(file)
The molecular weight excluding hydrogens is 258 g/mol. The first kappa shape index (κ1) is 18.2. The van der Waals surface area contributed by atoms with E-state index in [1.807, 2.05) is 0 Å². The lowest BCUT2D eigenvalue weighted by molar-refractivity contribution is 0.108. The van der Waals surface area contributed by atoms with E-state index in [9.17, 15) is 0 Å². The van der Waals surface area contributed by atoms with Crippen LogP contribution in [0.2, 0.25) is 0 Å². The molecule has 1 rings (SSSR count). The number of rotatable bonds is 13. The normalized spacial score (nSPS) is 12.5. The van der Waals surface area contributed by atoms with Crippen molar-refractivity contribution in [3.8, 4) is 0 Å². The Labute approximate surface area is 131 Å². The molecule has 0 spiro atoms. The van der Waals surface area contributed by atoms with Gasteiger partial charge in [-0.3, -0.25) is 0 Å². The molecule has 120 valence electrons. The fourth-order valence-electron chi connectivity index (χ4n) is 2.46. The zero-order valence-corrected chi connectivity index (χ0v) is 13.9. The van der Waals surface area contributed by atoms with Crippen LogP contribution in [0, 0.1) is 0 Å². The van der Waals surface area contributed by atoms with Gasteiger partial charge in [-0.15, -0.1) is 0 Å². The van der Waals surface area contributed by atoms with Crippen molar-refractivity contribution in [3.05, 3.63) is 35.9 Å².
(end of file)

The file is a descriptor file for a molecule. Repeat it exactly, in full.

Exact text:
The molecular weight excluding hydrogens is 258 g/mol. The first kappa shape index (κ1) is 18.2. The van der Waals surface area contributed by atoms with E-state index in [1.807, 2.05) is 0 Å². The lowest BCUT2D eigenvalue weighted by molar-refractivity contribution is 0.108. The van der Waals surface area contributed by atoms with E-state index in [9.17, 15) is 0 Å². The van der Waals surface area contributed by atoms with Crippen LogP contribution in [0.2, 0.25) is 0 Å². The molecule has 1 rings (SSSR count). The number of rotatable bonds is 13. The normalized spacial score (nSPS) is 12.5. The van der Waals surface area contributed by atoms with Crippen molar-refractivity contribution in [3.8, 4) is 0 Å². The Labute approximate surface area is 131 Å². The molecule has 0 spiro atoms. The van der Waals surface area contributed by atoms with Gasteiger partial charge in [-0.3, -0.25) is 0 Å². The molecule has 120 valence electrons. The fourth-order valence-electron chi connectivity index (χ4n) is 2.46. The zero-order valence-corrected chi connectivity index (χ0v) is 13.9. The van der Waals surface area contributed by atoms with Crippen LogP contribution in [0, 0.1) is 0 Å². The van der Waals surface area contributed by atoms with Gasteiger partial charge in [-0.15, -0.1) is 0 Å². The van der Waals surface area contributed by atoms with Crippen molar-refractivity contribution in [3.05, 3.63) is 35.9 Å².